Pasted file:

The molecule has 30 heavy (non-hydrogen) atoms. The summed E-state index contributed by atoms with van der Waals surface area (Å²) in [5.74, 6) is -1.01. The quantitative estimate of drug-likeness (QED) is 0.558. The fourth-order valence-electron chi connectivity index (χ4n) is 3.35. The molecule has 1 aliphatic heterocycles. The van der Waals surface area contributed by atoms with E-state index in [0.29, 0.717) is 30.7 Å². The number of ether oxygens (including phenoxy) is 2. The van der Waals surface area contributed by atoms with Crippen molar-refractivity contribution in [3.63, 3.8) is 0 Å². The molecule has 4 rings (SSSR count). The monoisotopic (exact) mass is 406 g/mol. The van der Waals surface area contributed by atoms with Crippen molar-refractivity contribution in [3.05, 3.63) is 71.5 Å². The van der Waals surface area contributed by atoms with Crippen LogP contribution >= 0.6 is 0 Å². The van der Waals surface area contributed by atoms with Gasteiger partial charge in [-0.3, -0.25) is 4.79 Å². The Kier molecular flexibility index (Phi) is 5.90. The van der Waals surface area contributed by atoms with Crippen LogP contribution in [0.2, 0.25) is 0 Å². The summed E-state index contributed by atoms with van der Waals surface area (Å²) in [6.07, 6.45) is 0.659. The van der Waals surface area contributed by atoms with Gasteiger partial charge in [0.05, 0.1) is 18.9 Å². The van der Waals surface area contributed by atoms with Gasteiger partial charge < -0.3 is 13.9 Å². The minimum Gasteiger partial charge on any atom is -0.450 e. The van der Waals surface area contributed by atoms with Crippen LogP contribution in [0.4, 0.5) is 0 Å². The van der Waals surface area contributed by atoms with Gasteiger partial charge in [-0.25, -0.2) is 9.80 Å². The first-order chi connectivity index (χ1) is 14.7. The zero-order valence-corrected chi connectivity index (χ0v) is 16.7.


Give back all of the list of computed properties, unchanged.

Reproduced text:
The molecule has 30 heavy (non-hydrogen) atoms. The summed E-state index contributed by atoms with van der Waals surface area (Å²) in [5.74, 6) is -1.01. The quantitative estimate of drug-likeness (QED) is 0.558. The fourth-order valence-electron chi connectivity index (χ4n) is 3.35. The molecule has 1 aliphatic heterocycles. The van der Waals surface area contributed by atoms with E-state index in [0.29, 0.717) is 30.7 Å². The number of ether oxygens (including phenoxy) is 2. The van der Waals surface area contributed by atoms with Crippen molar-refractivity contribution in [3.63, 3.8) is 0 Å². The molecule has 4 rings (SSSR count). The monoisotopic (exact) mass is 406 g/mol. The van der Waals surface area contributed by atoms with Crippen molar-refractivity contribution in [3.05, 3.63) is 71.5 Å². The van der Waals surface area contributed by atoms with Crippen LogP contribution >= 0.6 is 0 Å². The van der Waals surface area contributed by atoms with Gasteiger partial charge in [-0.3, -0.25) is 4.79 Å². The Kier molecular flexibility index (Phi) is 5.90. The van der Waals surface area contributed by atoms with Crippen LogP contribution in [0.2, 0.25) is 0 Å². The summed E-state index contributed by atoms with van der Waals surface area (Å²) in [6.07, 6.45) is 0.659. The van der Waals surface area contributed by atoms with Gasteiger partial charge in [0.05, 0.1) is 18.9 Å². The van der Waals surface area contributed by atoms with Gasteiger partial charge < -0.3 is 13.9 Å². The minimum Gasteiger partial charge on any atom is -0.450 e. The van der Waals surface area contributed by atoms with Crippen LogP contribution in [0.4, 0.5) is 0 Å². The van der Waals surface area contributed by atoms with Gasteiger partial charge in [-0.25, -0.2) is 9.80 Å². The first-order chi connectivity index (χ1) is 14.7. The zero-order valence-corrected chi connectivity index (χ0v) is 16.7.